Complex reality - social media
By Garth McClintock
With respect to having published now for 25 years, we’re, in part, celebrating this milestone by reprinting our first 12 cover stories of Alberta Beef Magazine. These profiles have, after all, from the beginning put a face to the men and women who make this province’s beef industry so great. I was perusing one of the past issues and read an opinion column (spring 1991) that spoke to the growing pressure from animal rights fanatics and their quest to pretty much bring our industry to an end. At this time, Ralph Klein was environment minister and under his watch was a plan to put down the Wood Buffalo herd because of an outbreak of tuberculosis, controversial to say the least. This happened prior to the kickoff of the Calgary Stampede parade that he was participating in. Sure enough he received a death threat which necessitated Ralph having special security during the parade. The threat (likely from the fanatics) also gave notice they’d infect cattle herds should the Wood Buffalo herd be put down. As we know the plan was shelved due to the negative publicity and Ralph went on to do greater things.
Things haven’t change much with fanatics since then and today, they have even more arrows in their quiver to threaten our industry. It’s called social media. Last month I spoke in part to the challenges our industry faces dealing with these zealots all the while trying to maintain our consumer market share. Sadly it’s not working that well and the internet is part of the reason for this slide. Ergo the question last month, can we do a better job promoting our great product? Certainly developing our sustainability framework will address this [new] need in producing beef in a particular fashion and improving the optics but, the internet is a formidable force that can and does so easily hijack reality.
In one of the many studies on this new age computer tool, there are interesting points to consider. Here’s an excerpt from one study on the topic that addresses conspiracy theories or put another way we can relate with, misinformation. “One of the more publicized conspiracies is the link between vaccines and autism. These alternative narratives, often in contrast to the mainstream one, proliferate on Facebook. The peculiarity of conspiracy theories is that they tend to reduce the complexity of reality. Conspiracy theories create (or reflect) a climate of disengagement from mainstream society and from officially recommended practices - e.g. vaccinations, diet, etc. Among the most fascinating social dynamics observed is trolling. Before, trolls were mainly people who just wanted to stir up a crowd, but the practice has evolved. Trolls today act to mock the “believe anything” culture. They basically attack contradictions through parody. Trolls’ activities range from controversial and satirical content to the fabrication of purely fictitious statements, heavily unrealistic and sarcastic. For instance, conspiracist trolls aggregate in groups and build Facebook pages as a caricature of conspiracy news. A recent example was a fake publication of “findings” that showed chemtrails had traces of Viagra in them. What makes their activity so interesting is that, quite often, these jokes go viral and end up used as evidence in online debates from political activists.”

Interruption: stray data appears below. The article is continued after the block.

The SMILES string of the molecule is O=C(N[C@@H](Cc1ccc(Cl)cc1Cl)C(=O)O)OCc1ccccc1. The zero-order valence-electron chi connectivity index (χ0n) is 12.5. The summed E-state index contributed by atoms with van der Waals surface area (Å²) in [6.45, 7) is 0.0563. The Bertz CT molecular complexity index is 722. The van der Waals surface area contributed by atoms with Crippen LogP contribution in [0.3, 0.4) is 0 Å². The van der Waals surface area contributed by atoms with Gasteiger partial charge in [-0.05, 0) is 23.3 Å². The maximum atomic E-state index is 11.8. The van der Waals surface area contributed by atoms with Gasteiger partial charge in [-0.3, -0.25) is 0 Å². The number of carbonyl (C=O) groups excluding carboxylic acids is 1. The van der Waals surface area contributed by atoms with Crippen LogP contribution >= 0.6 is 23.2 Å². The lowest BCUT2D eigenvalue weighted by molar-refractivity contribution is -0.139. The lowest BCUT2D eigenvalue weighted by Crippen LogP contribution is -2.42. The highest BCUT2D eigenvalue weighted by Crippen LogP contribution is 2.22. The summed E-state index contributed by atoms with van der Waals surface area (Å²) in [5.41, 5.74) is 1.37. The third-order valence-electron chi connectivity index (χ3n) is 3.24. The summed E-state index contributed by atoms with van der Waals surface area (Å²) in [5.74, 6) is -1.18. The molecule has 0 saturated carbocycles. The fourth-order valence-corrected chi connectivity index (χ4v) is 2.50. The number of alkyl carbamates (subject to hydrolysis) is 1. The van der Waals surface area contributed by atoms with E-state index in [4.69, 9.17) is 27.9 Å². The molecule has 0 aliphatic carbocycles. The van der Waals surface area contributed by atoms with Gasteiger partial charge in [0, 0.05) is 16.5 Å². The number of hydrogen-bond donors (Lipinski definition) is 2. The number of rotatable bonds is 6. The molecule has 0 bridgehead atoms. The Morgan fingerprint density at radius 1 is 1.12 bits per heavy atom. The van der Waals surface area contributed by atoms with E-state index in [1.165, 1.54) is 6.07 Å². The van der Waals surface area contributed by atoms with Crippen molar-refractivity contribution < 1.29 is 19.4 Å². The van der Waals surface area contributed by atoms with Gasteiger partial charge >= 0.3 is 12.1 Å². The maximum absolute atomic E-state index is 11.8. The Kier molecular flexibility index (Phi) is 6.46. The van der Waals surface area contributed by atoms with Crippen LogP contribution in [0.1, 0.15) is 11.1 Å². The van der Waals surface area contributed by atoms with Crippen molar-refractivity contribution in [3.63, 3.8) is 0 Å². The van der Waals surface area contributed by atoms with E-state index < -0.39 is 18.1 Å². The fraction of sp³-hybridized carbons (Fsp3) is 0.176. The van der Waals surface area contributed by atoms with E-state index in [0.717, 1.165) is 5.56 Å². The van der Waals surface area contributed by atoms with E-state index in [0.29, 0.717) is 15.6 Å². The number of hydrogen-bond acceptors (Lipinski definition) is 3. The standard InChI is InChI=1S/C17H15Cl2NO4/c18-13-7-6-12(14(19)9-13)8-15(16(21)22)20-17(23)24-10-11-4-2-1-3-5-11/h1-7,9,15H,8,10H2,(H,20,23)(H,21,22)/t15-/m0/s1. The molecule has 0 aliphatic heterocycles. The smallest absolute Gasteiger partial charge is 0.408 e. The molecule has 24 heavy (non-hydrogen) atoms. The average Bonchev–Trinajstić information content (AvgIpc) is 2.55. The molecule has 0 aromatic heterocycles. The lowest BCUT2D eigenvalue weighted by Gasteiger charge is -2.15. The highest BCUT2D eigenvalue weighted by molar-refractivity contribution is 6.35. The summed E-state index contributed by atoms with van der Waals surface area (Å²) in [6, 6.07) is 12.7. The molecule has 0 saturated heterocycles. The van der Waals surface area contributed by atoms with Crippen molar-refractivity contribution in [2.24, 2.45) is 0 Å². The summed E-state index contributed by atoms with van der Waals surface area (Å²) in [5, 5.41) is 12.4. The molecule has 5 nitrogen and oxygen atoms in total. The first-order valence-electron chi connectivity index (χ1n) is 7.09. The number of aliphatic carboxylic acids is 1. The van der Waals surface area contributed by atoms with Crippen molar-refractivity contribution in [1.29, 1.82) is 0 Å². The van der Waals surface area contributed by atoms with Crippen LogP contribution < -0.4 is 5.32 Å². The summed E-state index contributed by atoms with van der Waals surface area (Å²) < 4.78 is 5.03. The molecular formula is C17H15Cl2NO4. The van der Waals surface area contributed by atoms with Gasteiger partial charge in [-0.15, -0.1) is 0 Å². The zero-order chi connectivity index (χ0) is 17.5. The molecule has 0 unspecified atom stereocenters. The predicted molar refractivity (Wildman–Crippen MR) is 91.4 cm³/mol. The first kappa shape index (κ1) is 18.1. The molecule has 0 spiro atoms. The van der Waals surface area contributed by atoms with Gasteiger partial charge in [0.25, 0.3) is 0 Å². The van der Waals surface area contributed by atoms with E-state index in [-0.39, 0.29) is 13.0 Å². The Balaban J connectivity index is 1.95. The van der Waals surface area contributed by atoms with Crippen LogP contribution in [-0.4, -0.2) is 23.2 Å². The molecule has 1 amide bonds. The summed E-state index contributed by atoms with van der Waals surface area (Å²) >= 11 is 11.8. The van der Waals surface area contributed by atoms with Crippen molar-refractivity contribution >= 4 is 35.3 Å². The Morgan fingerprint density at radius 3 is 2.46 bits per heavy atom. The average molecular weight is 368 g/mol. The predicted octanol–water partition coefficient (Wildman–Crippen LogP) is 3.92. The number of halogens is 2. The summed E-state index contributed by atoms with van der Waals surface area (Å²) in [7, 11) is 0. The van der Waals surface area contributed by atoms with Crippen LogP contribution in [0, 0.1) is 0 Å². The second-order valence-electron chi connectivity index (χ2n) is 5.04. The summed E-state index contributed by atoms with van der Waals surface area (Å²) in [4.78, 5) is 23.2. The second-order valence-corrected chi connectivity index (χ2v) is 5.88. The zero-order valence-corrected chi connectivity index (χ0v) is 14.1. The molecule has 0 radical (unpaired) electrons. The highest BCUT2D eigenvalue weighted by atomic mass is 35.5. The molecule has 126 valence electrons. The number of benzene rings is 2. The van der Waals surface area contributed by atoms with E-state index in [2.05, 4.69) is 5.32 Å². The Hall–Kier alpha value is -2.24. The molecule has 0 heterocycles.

Sound familiar? This is partly what our industry is up against on a daily basis. So I thought it borderline comical and definitely frustrating (don’t like to see taxpayers dollars wasted for political gain) when I read that in the last federal budget the CCA is to receive $4 million dollars of which $2.6 million will be invested into documenting and demonstrating our industry’s commitment to educate, I suppose, consumers that our product is safe and sound. I quote from one of the press releases, “develop tools that will facilitate uncomplicated access and utilization of programs by beef cattle producers and provide the means for verification to enable the marketplace to communicate the virtues of the Canadian Beef Advantage in a meaningful way that consumers can understand and have confidence in.” Sure reads Justin Trudeau like, all warm and fuzzy however, I look forward to seeing what measured and meaningful changes this money and the program(s) bring to improving our industry’s market share/growth. If nothing else it will keep [some] people busy chartering the new and improved course of action - navigating the rivers of social media.